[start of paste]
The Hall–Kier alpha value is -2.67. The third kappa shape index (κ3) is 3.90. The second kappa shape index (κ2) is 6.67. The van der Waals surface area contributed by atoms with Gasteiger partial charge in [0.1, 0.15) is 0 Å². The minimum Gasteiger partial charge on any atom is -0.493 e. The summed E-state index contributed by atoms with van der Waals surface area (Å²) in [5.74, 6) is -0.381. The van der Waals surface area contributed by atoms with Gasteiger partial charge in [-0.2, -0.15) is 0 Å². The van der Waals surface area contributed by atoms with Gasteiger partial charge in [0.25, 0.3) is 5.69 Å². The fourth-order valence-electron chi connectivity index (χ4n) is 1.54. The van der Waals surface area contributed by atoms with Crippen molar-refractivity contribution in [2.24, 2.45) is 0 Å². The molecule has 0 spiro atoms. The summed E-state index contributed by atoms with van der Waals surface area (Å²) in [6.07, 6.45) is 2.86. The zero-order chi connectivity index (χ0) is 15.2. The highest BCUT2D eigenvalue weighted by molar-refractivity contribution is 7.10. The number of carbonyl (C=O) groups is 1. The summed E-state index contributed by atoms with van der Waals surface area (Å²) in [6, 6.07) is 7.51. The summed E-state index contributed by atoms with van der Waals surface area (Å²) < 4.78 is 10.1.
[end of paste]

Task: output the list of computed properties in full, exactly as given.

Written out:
The Hall–Kier alpha value is -2.67. The third kappa shape index (κ3) is 3.90. The second kappa shape index (κ2) is 6.67. The van der Waals surface area contributed by atoms with Gasteiger partial charge in [0.1, 0.15) is 0 Å². The minimum Gasteiger partial charge on any atom is -0.493 e. The summed E-state index contributed by atoms with van der Waals surface area (Å²) in [5.74, 6) is -0.381. The van der Waals surface area contributed by atoms with Gasteiger partial charge in [-0.2, -0.15) is 0 Å². The van der Waals surface area contributed by atoms with Gasteiger partial charge in [0.25, 0.3) is 5.69 Å². The fourth-order valence-electron chi connectivity index (χ4n) is 1.54. The van der Waals surface area contributed by atoms with Crippen molar-refractivity contribution in [2.24, 2.45) is 0 Å². The molecule has 0 spiro atoms. The summed E-state index contributed by atoms with van der Waals surface area (Å²) in [6.07, 6.45) is 2.86. The zero-order chi connectivity index (χ0) is 15.2. The highest BCUT2D eigenvalue weighted by molar-refractivity contribution is 7.10. The number of carbonyl (C=O) groups is 1. The summed E-state index contributed by atoms with van der Waals surface area (Å²) in [6, 6.07) is 7.51. The summed E-state index contributed by atoms with van der Waals surface area (Å²) < 4.78 is 10.1.